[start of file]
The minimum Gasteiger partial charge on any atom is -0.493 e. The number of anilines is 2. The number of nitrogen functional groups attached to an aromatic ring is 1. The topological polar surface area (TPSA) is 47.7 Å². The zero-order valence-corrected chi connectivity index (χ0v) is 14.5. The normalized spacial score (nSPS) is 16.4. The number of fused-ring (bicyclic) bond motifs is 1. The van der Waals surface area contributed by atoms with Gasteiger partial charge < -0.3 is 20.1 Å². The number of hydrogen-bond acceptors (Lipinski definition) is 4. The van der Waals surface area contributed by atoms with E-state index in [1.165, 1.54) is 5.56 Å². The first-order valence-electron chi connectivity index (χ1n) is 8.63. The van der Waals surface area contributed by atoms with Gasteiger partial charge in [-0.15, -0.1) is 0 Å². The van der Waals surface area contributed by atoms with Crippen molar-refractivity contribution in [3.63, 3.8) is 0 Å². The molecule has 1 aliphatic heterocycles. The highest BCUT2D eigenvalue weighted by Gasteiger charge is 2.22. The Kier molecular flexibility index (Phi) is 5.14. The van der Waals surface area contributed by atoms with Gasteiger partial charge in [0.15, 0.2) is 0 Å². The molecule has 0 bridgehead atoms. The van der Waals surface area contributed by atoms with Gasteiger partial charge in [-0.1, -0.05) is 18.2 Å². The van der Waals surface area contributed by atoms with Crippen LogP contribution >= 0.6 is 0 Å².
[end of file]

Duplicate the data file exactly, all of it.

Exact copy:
The minimum Gasteiger partial charge on any atom is -0.493 e. The number of anilines is 2. The number of nitrogen functional groups attached to an aromatic ring is 1. The topological polar surface area (TPSA) is 47.7 Å². The zero-order valence-corrected chi connectivity index (χ0v) is 14.5. The normalized spacial score (nSPS) is 16.4. The number of fused-ring (bicyclic) bond motifs is 1. The van der Waals surface area contributed by atoms with Gasteiger partial charge < -0.3 is 20.1 Å². The number of hydrogen-bond acceptors (Lipinski definition) is 4. The van der Waals surface area contributed by atoms with E-state index in [1.165, 1.54) is 5.56 Å². The first-order valence-electron chi connectivity index (χ1n) is 8.63. The van der Waals surface area contributed by atoms with Gasteiger partial charge in [-0.15, -0.1) is 0 Å². The van der Waals surface area contributed by atoms with Crippen molar-refractivity contribution in [3.63, 3.8) is 0 Å². The molecule has 1 aliphatic heterocycles. The highest BCUT2D eigenvalue weighted by Gasteiger charge is 2.22. The Kier molecular flexibility index (Phi) is 5.14. The van der Waals surface area contributed by atoms with Gasteiger partial charge in [0.15, 0.2) is 0 Å². The molecule has 0 bridgehead atoms. The van der Waals surface area contributed by atoms with Gasteiger partial charge in [-0.1, -0.05) is 18.2 Å². The van der Waals surface area contributed by atoms with Crippen LogP contribution >= 0.6 is 0 Å².